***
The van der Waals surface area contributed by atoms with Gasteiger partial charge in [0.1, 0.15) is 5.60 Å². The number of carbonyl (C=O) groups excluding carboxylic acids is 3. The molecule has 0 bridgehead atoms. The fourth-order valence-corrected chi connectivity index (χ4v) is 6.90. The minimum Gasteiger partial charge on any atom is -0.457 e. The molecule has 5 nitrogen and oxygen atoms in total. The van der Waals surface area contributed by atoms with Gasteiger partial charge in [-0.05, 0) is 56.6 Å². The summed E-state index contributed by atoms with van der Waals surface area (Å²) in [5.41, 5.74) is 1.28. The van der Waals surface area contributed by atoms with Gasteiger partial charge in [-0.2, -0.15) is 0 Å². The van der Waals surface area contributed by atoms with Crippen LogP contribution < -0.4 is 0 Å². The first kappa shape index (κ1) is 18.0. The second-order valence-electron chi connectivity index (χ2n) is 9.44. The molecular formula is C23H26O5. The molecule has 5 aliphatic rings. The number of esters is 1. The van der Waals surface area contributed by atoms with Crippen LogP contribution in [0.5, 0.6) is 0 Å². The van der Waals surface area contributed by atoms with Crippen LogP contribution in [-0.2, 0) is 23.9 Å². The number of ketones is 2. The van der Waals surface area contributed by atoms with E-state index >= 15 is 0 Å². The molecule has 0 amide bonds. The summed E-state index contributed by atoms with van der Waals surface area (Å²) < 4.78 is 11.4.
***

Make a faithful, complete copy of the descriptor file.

The van der Waals surface area contributed by atoms with Gasteiger partial charge in [0.1, 0.15) is 5.60 Å². The number of carbonyl (C=O) groups excluding carboxylic acids is 3. The molecule has 0 bridgehead atoms. The fourth-order valence-corrected chi connectivity index (χ4v) is 6.90. The minimum Gasteiger partial charge on any atom is -0.457 e. The molecule has 5 nitrogen and oxygen atoms in total. The van der Waals surface area contributed by atoms with Gasteiger partial charge in [-0.05, 0) is 56.6 Å². The summed E-state index contributed by atoms with van der Waals surface area (Å²) in [5.41, 5.74) is 1.28. The van der Waals surface area contributed by atoms with Gasteiger partial charge in [-0.2, -0.15) is 0 Å². The van der Waals surface area contributed by atoms with Crippen LogP contribution < -0.4 is 0 Å². The first kappa shape index (κ1) is 18.0. The second-order valence-electron chi connectivity index (χ2n) is 9.44. The molecular formula is C23H26O5. The molecule has 5 aliphatic rings. The number of esters is 1. The van der Waals surface area contributed by atoms with Crippen LogP contribution in [0.5, 0.6) is 0 Å². The van der Waals surface area contributed by atoms with Crippen LogP contribution in [-0.2, 0) is 23.9 Å². The number of ketones is 2. The van der Waals surface area contributed by atoms with E-state index >= 15 is 0 Å². The molecule has 0 amide bonds. The summed E-state index contributed by atoms with van der Waals surface area (Å²) < 4.78 is 11.4.